You might want to read this recent trip report that underscores the joys of being there together, not madly following an agenda of places to go and things to do—

Trip to France with 2 Grandkids (and their Moms) - Magical

(While I might agree that you consider England and Scotland, be aware that Edinburgh in August, with the tattoo and many festivals, will be a challenge. Any lodging you are able to find will be very pricey. The city will be very crowded. The opportunities for theater, music, film, and books and authors will seem limitless.j
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Old Mar 1st, 2024, 11:59 AM
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Or south of Spain? Andalusia is a great mix of history, beaches, outdoor activities.
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Old Mar 1st, 2024, 01:13 PM
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South of Spain will be very hot in August. Scotland has issues with the festivals as mentioned.

Ireland would be good and is likely to have the cheapest flights. But I also agree that a country where they speak a language your kids are taking in school would be great. The whole idea of going to Europe is to experience things that are different from what you have at home, so I wouldn't limit it to places that have English as their language. You'll find plenty of people who speak English anyway in places like France or Italy.

Have your kids expressed a preference? Get them involved!
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Old Mar 1st, 2024, 01:40 PM
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The airfare alone during summer could be a deal breaker. But if you are not including airfare, I think Prague, Vienna, and Krakow would be a mind-expanding trip. Krakow is amazing and a bargain. Prague is a bargain compared to most of Western Europe.

There is a new discount airline, Play, that flies through Reykjavik. But it might be too late to nab the 'low' airfares. Airfares have skyrocketed.

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Old Mar 1st, 2024, 01:52 PM
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I think England and/or Ireland would make a great first trip, depending on how much time you have to spend. The weather won't be as hot as many other European locations and the language challenges are less. Air Lingus flights are sometimes less expensive than other airlines.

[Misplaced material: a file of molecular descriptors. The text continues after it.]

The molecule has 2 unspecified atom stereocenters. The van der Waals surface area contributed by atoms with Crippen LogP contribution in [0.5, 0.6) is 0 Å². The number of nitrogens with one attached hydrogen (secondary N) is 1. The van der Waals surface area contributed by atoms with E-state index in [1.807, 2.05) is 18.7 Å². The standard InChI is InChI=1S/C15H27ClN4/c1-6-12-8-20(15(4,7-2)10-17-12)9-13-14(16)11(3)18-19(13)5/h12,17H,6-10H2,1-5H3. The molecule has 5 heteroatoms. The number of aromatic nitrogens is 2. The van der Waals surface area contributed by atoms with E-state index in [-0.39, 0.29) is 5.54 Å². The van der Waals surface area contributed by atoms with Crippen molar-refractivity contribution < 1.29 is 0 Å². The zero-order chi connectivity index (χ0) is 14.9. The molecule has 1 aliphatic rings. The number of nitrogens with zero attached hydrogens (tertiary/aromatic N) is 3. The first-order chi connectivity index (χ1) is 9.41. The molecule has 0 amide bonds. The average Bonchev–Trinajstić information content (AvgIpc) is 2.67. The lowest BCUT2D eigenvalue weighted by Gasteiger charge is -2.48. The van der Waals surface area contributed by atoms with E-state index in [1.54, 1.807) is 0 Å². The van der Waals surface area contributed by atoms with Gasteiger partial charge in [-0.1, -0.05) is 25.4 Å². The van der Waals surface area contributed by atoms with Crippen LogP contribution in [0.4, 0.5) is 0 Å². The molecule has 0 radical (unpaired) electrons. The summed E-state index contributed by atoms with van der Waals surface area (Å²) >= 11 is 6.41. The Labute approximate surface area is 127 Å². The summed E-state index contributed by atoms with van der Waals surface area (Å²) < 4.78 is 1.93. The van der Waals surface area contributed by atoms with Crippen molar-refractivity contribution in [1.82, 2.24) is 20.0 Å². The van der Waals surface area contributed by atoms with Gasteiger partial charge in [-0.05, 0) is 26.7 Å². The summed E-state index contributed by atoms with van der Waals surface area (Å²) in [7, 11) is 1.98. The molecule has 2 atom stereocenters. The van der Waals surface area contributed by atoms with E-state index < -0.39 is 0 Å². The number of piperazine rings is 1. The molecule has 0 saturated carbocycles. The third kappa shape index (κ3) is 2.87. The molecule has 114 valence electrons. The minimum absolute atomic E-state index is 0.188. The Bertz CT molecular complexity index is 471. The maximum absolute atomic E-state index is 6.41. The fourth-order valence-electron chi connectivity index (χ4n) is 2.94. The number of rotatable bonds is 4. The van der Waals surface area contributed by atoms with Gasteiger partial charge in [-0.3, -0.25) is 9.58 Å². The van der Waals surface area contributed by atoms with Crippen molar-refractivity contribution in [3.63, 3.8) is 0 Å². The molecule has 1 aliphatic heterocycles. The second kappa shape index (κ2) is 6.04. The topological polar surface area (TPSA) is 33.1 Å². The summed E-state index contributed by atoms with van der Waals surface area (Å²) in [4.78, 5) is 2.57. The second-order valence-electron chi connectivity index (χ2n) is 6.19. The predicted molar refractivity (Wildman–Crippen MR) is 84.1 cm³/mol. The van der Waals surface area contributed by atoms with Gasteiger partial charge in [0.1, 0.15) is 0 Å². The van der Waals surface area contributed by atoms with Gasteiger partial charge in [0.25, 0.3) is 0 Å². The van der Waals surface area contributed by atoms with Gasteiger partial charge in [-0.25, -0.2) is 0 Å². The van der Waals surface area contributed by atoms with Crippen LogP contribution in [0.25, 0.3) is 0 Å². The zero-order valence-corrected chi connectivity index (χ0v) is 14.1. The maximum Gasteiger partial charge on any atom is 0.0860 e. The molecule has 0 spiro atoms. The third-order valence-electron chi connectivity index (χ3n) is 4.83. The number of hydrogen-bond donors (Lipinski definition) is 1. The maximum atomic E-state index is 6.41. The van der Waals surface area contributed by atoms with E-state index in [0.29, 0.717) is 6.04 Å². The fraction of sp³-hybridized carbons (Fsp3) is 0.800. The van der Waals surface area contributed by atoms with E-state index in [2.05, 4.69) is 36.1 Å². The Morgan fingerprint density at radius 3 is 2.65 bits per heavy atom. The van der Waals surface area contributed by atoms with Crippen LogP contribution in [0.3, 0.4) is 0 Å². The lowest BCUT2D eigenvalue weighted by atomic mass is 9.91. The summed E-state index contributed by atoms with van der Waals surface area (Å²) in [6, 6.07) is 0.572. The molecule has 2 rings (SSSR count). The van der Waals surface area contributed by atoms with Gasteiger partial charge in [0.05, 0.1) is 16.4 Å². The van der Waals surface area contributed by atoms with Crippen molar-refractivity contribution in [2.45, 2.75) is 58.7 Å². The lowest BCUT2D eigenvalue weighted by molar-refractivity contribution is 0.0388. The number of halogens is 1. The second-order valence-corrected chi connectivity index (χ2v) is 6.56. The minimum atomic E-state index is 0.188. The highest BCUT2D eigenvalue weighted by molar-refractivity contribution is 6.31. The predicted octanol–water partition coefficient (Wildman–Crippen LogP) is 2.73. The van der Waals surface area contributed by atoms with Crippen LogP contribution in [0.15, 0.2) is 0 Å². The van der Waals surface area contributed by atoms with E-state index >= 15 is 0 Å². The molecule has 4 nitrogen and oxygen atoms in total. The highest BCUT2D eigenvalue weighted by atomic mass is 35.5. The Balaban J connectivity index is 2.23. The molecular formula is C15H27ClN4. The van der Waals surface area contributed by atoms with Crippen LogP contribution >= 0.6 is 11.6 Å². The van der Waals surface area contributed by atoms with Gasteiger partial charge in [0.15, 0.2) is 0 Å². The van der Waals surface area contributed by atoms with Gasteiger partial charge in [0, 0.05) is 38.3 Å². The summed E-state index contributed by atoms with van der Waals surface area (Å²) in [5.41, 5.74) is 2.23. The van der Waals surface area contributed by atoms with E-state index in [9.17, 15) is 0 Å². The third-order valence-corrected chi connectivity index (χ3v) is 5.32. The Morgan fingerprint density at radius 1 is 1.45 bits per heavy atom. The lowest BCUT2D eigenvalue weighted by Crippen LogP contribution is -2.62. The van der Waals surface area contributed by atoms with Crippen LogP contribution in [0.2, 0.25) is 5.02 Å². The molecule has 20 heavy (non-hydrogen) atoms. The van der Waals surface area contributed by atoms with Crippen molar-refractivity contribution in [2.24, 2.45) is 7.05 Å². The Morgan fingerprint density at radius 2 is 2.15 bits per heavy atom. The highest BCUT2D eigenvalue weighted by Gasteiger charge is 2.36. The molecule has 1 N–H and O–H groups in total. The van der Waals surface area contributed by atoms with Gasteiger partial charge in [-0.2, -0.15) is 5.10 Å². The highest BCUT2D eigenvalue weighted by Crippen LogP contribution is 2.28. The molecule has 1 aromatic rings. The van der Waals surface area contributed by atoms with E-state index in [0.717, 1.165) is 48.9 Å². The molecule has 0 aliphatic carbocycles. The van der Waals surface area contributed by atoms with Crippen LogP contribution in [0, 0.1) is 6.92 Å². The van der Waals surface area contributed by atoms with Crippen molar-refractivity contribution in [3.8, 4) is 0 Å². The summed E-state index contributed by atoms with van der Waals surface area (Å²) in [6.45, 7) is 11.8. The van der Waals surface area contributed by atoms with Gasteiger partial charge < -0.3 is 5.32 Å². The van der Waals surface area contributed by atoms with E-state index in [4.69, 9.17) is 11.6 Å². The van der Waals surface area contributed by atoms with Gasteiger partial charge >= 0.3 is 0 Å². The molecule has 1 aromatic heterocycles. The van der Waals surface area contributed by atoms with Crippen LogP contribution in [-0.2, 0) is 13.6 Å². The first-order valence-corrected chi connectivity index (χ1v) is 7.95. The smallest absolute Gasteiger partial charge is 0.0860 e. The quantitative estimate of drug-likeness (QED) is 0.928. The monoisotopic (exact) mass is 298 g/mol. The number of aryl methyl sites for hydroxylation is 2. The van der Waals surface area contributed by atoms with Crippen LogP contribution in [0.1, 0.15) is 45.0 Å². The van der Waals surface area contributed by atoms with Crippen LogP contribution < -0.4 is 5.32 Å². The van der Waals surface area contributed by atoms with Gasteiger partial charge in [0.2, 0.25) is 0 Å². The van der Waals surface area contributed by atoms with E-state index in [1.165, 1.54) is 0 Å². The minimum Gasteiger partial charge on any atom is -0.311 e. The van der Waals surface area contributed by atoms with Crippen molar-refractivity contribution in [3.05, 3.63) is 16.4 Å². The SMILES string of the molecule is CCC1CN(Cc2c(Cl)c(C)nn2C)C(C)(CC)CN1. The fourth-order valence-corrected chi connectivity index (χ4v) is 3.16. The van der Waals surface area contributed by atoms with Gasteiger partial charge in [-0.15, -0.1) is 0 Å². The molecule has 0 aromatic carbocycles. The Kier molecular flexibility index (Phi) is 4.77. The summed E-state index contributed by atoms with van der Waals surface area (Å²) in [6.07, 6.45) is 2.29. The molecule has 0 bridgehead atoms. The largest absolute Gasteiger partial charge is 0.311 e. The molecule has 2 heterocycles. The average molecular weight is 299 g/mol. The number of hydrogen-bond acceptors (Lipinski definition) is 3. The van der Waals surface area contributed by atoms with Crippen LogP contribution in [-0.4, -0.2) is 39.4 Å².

I like Rick Steves's travel books for first time travelers - lots of helpful information and suggestions.
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Old Mar 1st, 2024, 02:59 PM
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Not sure about August but we took each of our granddaughters
to London, then Chunnel to Paris, separately when they were 13 in June.

Both liked London but LOVED Paris. They each said Paris was more beautiful and different, London seemed more like NY.
Just one persons take on it.
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Old Mar 1st, 2024, 03:14 PM
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So funny, our grandkids LOVED London, and liked Paris!
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Old Mar 1st, 2024, 03:38 PM
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Going to an English speaking country is not for someone who really wants "foreign." It will be safely comfortable for a kid who is a timid about new experiences. For those with a bit of the explorer within, go to France, or Spain, or the Netherlands or - - -

On the other hand, if someone wants theater and history, go to London. In other words, what do the kids really like or want?
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Old Mar 1st, 2024, 03:59 PM